Sunny: Actually, the most difficult part turns out to be meeting her lovers, her people, again. First impressions really do matter, as well as the circumstances you meet them in. Timing is everything, they say, and in Mona Lisa’s case, it really is. It’s the reason why she resisted loving Halcyon, the demon prince and High Lord of Hell, for so long in the first and second novel: because she met and fell in love with Gryphon and Amber first. Here, without her memory, she is a different person from what she was before. False belief can shape and mold a person’s reactions and feelings a great deal, and leave them vulnerable to manipulation.
Morgan: Throughout your series Mona Lisa has had many lovers. Is there ever going to be a time when she settles down or is she destined to perpetually be looking for love?
Sunny: Is she destined to perpetually be looking for love? I think it’s more accurate to restate that as a question of if she will ever close herself off to love. She isn’t looking for love anymore, per se: she has it in abundance, not just the beautiful injured Gryphon and the giant and tragic Amber, but the lonely demon ruler of Hell, Halycon, and the breathtakingly handsome golden Adonis, Dontaine. Each new lover she takes reluctantly. There’s even a potential spark of intimate feeling for Beldar, the poisoned and dying warrior belonging to her mother that she saves, in my novella “Mona Lisa Three”, which is being re-released as an eSpecial single on March 25th (It was previously published in the New York Times bestselling anthology, Over the Moon).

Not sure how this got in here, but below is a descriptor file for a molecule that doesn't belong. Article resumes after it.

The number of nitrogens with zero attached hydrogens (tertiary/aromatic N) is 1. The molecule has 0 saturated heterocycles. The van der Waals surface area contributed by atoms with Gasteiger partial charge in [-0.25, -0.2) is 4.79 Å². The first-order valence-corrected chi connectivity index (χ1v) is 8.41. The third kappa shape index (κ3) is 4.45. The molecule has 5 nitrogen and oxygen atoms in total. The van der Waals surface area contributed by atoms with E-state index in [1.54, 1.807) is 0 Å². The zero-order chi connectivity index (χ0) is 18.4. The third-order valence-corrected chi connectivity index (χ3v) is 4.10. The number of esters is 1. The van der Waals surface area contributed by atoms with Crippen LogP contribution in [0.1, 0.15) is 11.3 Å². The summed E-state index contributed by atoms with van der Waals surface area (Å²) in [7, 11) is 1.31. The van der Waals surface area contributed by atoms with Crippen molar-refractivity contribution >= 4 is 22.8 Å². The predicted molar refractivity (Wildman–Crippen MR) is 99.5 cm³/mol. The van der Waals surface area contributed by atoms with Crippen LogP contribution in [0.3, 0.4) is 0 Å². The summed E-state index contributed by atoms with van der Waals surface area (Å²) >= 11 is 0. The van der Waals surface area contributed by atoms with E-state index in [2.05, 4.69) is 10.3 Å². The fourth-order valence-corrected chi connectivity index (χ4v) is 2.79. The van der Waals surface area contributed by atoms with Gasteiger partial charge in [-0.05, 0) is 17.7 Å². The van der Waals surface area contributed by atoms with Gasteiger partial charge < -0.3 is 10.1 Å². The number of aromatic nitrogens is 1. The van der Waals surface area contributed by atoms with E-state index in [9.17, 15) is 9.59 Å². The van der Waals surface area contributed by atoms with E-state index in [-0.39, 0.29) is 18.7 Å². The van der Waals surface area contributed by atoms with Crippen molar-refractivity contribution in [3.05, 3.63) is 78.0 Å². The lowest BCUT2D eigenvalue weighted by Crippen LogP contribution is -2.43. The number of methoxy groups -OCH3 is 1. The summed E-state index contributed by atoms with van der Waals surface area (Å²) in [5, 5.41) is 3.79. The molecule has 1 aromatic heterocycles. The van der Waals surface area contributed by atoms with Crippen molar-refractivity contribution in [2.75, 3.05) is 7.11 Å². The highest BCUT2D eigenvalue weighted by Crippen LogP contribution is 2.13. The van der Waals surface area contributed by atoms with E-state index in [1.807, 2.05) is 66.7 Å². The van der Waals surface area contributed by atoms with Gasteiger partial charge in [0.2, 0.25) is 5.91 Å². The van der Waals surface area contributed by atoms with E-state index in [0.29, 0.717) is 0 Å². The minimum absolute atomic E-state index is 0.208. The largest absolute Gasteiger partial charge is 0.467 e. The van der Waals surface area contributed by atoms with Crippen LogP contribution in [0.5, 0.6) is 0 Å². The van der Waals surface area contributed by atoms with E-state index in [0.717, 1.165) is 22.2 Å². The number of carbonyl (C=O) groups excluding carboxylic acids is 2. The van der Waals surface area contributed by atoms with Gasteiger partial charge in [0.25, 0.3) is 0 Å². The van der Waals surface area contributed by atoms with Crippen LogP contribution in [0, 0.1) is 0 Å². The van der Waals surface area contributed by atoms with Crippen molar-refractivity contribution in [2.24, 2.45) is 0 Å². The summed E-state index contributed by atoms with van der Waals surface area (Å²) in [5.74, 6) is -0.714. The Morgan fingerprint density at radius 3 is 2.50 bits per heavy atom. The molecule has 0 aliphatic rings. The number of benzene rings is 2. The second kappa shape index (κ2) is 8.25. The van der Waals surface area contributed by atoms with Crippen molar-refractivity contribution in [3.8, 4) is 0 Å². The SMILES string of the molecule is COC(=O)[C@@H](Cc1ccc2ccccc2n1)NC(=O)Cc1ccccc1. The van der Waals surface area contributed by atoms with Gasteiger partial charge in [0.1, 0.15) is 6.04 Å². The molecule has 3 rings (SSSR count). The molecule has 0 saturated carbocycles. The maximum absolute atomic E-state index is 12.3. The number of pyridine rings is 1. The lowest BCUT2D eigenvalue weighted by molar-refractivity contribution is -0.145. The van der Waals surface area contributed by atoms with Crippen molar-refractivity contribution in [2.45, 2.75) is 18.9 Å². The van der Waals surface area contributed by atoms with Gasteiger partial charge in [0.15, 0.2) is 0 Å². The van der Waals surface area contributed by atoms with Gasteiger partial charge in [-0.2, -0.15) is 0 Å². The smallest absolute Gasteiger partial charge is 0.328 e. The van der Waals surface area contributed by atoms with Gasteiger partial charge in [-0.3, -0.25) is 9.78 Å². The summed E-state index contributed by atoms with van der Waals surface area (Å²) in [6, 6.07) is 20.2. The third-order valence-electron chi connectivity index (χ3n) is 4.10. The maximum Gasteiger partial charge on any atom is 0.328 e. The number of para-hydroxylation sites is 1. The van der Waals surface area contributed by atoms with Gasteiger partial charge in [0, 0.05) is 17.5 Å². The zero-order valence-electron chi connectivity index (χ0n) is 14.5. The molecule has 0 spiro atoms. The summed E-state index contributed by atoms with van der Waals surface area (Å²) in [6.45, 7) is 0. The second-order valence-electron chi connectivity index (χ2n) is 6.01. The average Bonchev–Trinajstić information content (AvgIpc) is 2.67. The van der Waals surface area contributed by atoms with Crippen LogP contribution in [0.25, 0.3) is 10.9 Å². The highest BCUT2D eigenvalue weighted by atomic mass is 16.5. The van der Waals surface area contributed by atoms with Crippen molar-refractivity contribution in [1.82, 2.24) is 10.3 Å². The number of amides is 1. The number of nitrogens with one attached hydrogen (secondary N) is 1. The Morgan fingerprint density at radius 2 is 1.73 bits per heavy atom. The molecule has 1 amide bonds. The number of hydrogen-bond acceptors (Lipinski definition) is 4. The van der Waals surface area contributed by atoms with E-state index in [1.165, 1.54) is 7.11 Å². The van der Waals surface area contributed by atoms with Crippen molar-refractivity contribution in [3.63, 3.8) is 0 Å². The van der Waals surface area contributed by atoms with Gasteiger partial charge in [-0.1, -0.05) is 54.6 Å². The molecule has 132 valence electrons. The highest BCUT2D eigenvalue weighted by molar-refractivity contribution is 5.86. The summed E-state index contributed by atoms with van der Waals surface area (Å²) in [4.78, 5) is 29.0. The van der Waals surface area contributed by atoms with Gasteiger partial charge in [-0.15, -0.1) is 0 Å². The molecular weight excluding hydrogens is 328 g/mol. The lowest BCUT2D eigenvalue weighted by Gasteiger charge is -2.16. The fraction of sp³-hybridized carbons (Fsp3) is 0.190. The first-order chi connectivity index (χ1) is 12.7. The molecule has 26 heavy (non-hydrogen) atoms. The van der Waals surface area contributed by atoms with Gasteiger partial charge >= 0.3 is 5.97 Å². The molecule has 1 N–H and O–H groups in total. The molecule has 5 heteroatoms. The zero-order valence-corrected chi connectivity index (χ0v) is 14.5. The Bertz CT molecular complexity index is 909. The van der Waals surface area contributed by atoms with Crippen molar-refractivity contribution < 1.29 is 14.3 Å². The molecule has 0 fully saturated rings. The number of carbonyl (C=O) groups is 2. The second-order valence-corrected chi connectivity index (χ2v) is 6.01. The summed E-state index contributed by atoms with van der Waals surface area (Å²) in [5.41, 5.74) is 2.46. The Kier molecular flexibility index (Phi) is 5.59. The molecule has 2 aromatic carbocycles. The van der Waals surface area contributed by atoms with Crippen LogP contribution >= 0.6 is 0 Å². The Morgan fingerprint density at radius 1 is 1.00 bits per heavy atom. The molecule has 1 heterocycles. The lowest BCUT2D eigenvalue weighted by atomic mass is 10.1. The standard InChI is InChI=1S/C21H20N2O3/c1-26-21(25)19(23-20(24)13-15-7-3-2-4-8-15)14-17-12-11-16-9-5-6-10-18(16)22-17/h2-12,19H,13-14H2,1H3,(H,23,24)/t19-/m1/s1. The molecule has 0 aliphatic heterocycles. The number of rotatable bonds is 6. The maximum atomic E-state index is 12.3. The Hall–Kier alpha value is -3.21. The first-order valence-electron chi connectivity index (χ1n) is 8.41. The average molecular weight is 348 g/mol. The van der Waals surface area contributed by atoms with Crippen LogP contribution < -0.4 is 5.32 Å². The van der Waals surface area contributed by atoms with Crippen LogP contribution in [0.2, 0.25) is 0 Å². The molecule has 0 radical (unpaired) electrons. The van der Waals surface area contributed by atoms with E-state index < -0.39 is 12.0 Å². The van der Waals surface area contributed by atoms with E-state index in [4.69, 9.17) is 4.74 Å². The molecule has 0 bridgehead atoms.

No, finding love is not Mona Lisa’s problem; it’s how to manage her complicated love life afterward. She still has a problem with low self-esteem, a feeling that she doesn’t deserve these beautiful, gorgeous men. She starts to work on that issue in Mona Lisa Eclipsing after her memory returns.
Morgan: Mona Lisa Eclipsing is a turning point in your series because in this book the Monère reveal themselves to the world. Can you tell us some of the long-term implications of this revelation for your characters?
Sunny: This is the most fun part of the book for me. A lot of readers have emailed me asking if there’s a way to save these poor Monère rogues. In their society, Queens rule, and Monère warriors serve until they become too powerful and too much of a threat to their Queens, at which time they are killed by her order or they run away and become outcast rogues.